In any event, both of your shoot-a-messenger responses seem to confirm my point and there’s a QED there somewhere.

    Slán

  10. July 26, 2009 at 5:23 pm

    The example of Borodin proves nothing and you know it. But let’s move this along, shall we? You mention “our orthodoxies” – what are these “orthodoxies”? What is the scientific evidence against them?

    And by the way, the messenger wasn’t being shot … the messenger was accused of using the word “spite” for what was a valid objection to chemical engineers expounding outside their field of expertise. Would you go to an unqualified person for knowledge in a specific domain? Are you really that much of a orthodoxy-challenging relativist? How do you gain knowledge of the natural world around you?

    As an outsider, I was pointing to the waste of energy & talent and the pity of that.

    Your concern is noted, but how do you know “energy & talent” is being wasted? How do you know that I – for example – not only am being productive elsewhere but also have good reason to be working against creationist incursions into public science education? Is that not a cause worth fighting for? It all seems so worthless in Ireland I’m sure – and it was for me when I lived and went to college there – but the stakes are a little different here in the US. So, if you’re disinterested, fair enough, but your concern would probably best be sent elsewhere.

  11. Blaggarde
    July 26, 2009 at 8:47 pm

    The example of Borodin was not meant to “prove” anything but, rather, to convey the idea that “expertise” is not necessarily defined by a singular qualification, nor is it confined by it. The argument that only biologists can have expertise in biology is, frankly, a bit naive and in reality is a non-argument which in all probability will isolate otherwise useful colleagues.

    Yes, I would go to an “unqualified” person for advice in a specific domain, I do it all the time and so do you.

    Yes I was shot by both yourself and Monkeyman – NOT for use of the word “spite”, but for “trolling” and being a “very silly person”.

    Energy & talent is being wasted because you are constructing your arguments in a way which invites opposition rather than cooperation and perforce you corner yourself battling the opposition – notwithstanding any other good work you might do.

    As it happens I know quite a lot about educational conditions in some of the States; but i can recognise an eff-off when i read one – in your last line, so that’s what i’ll do.

    All the best.

  12. July 26, 2009 at 9:08 pm

    The example of Borodin was not meant to “prove” anything but, rather, to convey the idea that “expertise” is not necessarily defined by a singular qualification, nor is it confined by it.

    Borodin had a degree in medicine and then moved into chemistry (at a time when specialization in the sciences was nowhere as near as acute as it is today – most MD’s today would not necessarily be even able to do what he did). He began taking lessons in composition at the age of thirty but his main career remained as a chemist and physician. The fact that he produced memorable music is irrelevant to the issue at hand as the issue of “expertise” within the performing arts and sciences appears, to me at least, to be somewhat different.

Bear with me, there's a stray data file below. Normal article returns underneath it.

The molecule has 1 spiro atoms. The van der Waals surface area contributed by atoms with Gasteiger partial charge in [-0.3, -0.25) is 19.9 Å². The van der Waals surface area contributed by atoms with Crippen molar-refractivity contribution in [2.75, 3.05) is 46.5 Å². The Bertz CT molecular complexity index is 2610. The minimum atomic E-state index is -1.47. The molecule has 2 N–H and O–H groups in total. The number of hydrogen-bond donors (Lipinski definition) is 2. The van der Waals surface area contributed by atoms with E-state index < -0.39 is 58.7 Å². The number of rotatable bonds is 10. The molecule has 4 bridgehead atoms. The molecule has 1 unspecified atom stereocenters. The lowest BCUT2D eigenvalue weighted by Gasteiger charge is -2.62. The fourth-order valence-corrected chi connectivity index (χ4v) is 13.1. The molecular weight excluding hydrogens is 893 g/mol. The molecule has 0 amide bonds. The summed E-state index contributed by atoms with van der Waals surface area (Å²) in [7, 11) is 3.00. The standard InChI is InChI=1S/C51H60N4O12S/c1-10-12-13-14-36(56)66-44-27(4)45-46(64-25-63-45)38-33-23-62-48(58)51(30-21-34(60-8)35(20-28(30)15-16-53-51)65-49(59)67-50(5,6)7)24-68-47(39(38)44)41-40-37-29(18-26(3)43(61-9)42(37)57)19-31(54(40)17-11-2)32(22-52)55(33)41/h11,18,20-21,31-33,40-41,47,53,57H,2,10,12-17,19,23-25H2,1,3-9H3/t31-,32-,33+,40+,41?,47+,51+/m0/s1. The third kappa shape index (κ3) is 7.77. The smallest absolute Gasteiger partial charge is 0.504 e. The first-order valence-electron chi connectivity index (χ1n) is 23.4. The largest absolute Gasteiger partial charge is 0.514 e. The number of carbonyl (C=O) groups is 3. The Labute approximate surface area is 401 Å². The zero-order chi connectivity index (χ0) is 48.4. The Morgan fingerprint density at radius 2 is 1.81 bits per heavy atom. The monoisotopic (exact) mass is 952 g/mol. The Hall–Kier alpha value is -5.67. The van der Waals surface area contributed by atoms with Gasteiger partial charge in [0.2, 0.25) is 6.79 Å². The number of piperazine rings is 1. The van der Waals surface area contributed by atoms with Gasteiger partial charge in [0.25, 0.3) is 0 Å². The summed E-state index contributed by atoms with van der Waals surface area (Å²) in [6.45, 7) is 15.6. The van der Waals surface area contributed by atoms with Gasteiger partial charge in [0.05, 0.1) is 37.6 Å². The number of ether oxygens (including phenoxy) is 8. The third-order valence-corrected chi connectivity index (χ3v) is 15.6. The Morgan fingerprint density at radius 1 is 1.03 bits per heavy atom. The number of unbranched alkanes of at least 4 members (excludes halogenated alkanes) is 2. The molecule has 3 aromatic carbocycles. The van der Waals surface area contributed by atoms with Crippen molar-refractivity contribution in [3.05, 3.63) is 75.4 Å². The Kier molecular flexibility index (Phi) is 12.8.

So let’s review:

    I asked what the “great questions” were that we would be more profitable in spending our time on. I got no answer.

    I asked what are these “orthodoxies” that you claim I hold. Again, no answer. If these “orthodoxies” involve the words “Darwinism” or “atheism” then you don’t know anything about what I’ve been writing online for all these years.

    I asked for the scientific evidence against those “orthodoxies”. No answer.

    Instead I’m told (in a Nisbetesque manner) that “I’m doing it wrong.” So tell me this, how much “cooperation” can one get from a YEC? An ID proponent? What could it possibly lead to? Teaching the “controversy”? I think you are either missing the realities of the situation here in the US or exhibiting the classical characteristics of a concern troll.

    And if I wanted you to feck off, I’d have told you so.

  13. July 26, 2009 at 9:13 pm

    The argument that only biologists can have expertise in biology is, frankly, a bit naive and in reality is a non-argument which in all probability will isolate otherwise useful colleagues.

    Of course non-biologists can have some form of expertise in biology. But they have to demonstrate such before their views can be given any weight. How many of the (700) signatories of the DI’s list of dissenters do you think actually have any demonstrated expertise in evolutionary biology?

    I would go to an “unqualified” person for advice in a specific domain, I do it all the time and so do you.

    No I don’t, especially when the domain involves technical knowledge. It’s the reason why I don’t ask my doctor to read my papers.

    I’m beginning to think TheMonkeyMan is right … you are a very silly person.